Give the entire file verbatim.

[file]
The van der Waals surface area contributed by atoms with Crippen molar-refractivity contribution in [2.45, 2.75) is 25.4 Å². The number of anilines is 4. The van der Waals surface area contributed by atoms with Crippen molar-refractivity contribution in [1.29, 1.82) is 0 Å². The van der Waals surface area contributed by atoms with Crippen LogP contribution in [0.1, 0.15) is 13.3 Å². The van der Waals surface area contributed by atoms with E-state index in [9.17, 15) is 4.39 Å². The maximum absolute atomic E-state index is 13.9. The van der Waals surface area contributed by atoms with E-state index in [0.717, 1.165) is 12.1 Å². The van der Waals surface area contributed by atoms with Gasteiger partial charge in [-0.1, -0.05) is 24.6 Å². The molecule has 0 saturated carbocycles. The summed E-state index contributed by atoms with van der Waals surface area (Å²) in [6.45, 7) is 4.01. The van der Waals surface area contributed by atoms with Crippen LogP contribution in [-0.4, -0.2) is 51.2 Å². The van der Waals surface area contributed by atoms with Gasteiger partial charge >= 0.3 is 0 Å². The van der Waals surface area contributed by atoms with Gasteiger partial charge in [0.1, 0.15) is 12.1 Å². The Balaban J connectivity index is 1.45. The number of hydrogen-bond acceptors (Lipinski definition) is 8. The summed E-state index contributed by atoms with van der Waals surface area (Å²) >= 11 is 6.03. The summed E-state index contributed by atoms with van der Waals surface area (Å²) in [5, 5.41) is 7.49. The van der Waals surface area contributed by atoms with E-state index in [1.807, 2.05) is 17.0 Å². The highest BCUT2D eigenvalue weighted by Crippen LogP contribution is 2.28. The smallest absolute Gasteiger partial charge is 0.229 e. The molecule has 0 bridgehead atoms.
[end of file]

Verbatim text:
The van der Waals surface area contributed by atoms with Crippen molar-refractivity contribution in [2.45, 2.75) is 25.4 Å². The number of anilines is 4. The van der Waals surface area contributed by atoms with Crippen molar-refractivity contribution in [1.29, 1.82) is 0 Å². The van der Waals surface area contributed by atoms with Crippen LogP contribution in [0.1, 0.15) is 13.3 Å². The van der Waals surface area contributed by atoms with E-state index in [9.17, 15) is 4.39 Å². The maximum absolute atomic E-state index is 13.9. The van der Waals surface area contributed by atoms with E-state index in [0.717, 1.165) is 12.1 Å². The van der Waals surface area contributed by atoms with Gasteiger partial charge in [-0.1, -0.05) is 24.6 Å². The molecule has 0 saturated carbocycles. The summed E-state index contributed by atoms with van der Waals surface area (Å²) in [6.45, 7) is 4.01. The van der Waals surface area contributed by atoms with Crippen LogP contribution in [-0.4, -0.2) is 51.2 Å². The van der Waals surface area contributed by atoms with Gasteiger partial charge >= 0.3 is 0 Å². The van der Waals surface area contributed by atoms with Gasteiger partial charge in [0.1, 0.15) is 12.1 Å². The Balaban J connectivity index is 1.45. The number of hydrogen-bond acceptors (Lipinski definition) is 8. The summed E-state index contributed by atoms with van der Waals surface area (Å²) >= 11 is 6.03. The summed E-state index contributed by atoms with van der Waals surface area (Å²) in [5, 5.41) is 7.49. The van der Waals surface area contributed by atoms with E-state index in [1.807, 2.05) is 17.0 Å². The highest BCUT2D eigenvalue weighted by Crippen LogP contribution is 2.28. The smallest absolute Gasteiger partial charge is 0.229 e. The molecule has 0 bridgehead atoms.